What the advice I give people is to be the sort of T-shaped person, and I’m not the first one to come up with this. But to have one discipline, where you really are bringing something very special to the table. And then to have a lot of disciplines where you’re kind of like, a B minus like I’m a B minus designer, or maybe a B on a good day, I’m not an amazing designer, but I used to be a D. And I spent a couple of years really learning about user experience, and UI design information architecture, and reading books, and talking to people and all this kind of stuff. I got to the point where like, I’m decent, I could do the job on my team. And that’s an important thing. I’m nowhere near the best designers on my team. I mean, they smoke me. But I’m a decent data analyst, I’m a decent user researcher, you kind of get decent at these things. And then you can work with, especially as your company grows, work with people who are full-time specialists in each of those things, as you say, is the sort of generalist Product Manager.

As a CEO I’ve made that mistake in the past of thinking I’m not good at this, I’m just going to hire someone to fix those problems. No, I need to go in first, learn enough to be dangerous, and then of course, make the decision to hire someone better.

Exactly, then, because you need to be able to call bullsh*t. And then you need to understand. And you know what, if you’re a B minus in one of those disciplines, and someone’s trying to sell you on something that isn’t smart, you’ll realize, and you’ll go wait a second, this doesn’t make any sense. That’s a very important thing in Product Management, I think, is just saying wait a sec, until someone can explain this to me, we’re not doing it. And there’s a lot of value just in that.

Question [00:23:00] What is the status of the company on their product team?

Christopher [00:23:09] So we’re a public company, we’re still, you know, I think of going public as getting your jersey not winning the ring. And that’s very important. A lot of East Coast companies have gone public and then just petered out, because everybody was like, we did it. And we very explicitly were like, this is our entry into the major leagues, and so we still think of ourselves a bit. It’s like an expansion team. We’re a newer team, or small-cap company, depending on the day, it’s a 16 billion-18 billion market cap, depending on the day. In R&D, we’re about 1200 people. We have probably 700 engineers, some folks that are overhead, and then on my side, front-line Product Managers, it’s over 100 now, and we have a Designer for every single Product Manager.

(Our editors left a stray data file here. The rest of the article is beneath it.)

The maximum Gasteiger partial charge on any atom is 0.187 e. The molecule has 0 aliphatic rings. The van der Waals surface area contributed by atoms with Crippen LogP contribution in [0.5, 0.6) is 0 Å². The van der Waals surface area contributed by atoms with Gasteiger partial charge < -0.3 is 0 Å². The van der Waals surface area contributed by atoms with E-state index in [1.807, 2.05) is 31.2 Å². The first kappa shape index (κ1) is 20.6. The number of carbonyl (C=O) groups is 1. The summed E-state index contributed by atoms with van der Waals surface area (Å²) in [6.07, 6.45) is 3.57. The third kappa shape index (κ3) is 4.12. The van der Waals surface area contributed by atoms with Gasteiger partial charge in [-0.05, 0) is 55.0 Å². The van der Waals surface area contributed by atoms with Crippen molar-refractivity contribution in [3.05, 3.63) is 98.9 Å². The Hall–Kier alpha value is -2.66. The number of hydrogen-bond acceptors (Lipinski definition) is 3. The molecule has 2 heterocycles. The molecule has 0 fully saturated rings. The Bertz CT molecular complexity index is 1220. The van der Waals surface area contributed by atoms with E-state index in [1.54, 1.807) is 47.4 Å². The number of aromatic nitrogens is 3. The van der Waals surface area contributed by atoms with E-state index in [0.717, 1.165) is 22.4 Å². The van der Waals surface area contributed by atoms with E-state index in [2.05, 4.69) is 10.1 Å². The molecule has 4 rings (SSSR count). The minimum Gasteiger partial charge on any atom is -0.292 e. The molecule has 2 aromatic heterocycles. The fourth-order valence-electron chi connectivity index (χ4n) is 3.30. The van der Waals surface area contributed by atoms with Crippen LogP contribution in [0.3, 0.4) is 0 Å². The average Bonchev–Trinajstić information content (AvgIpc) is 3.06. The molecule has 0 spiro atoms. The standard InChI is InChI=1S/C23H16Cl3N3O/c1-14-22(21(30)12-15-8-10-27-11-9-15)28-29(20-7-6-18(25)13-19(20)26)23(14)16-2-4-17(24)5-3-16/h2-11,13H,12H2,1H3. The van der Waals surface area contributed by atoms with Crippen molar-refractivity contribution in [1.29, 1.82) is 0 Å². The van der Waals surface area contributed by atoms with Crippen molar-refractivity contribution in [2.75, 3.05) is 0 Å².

Today, we happen to have more Designers than we have product managers. Then we bundled them together into these small autonomous teams, you have a Product Manager, Designer, a Tech Lead, who spends half their time coaching, half their time coding. And then, maybe two or two or three Engineers, that PM and UX pair can actually lead not just one of these dev teams, but maybe three. Two is probably most common. For anybody who’s interested in inside baseball, we’re running like 7 engineers to 1 PM to 1 UX.

Of course, the other way to do it is to have some central design team, you know, that gets sort of contracted out onto different projects and shared resources. We did that, and it was awful. What happens is the principal distinction or difference is that the designers get brought in very late in the process. And when you bring a designer in late into the process, you want to get into the development cycle early, if you’re in UX because then you can be really strategic, you can help understand the problem to find the problem, and you have a huge impact on what actually gets built. Whereas if you have central resources, often what happens is the dev team and the Product Manager, just go ahead, they build something, they haven’t researched it particularly well. And then the designer is asked to make it look pretty. And those Designers, frankly, they quit. And I don’t blame them. It’s not it’s not a fun job, whereas when the designers are much more strategic, and they’re involved in research, it’s really fun. And they have a ton of impact.

Check out: Here’s How to Make Your Designers Love You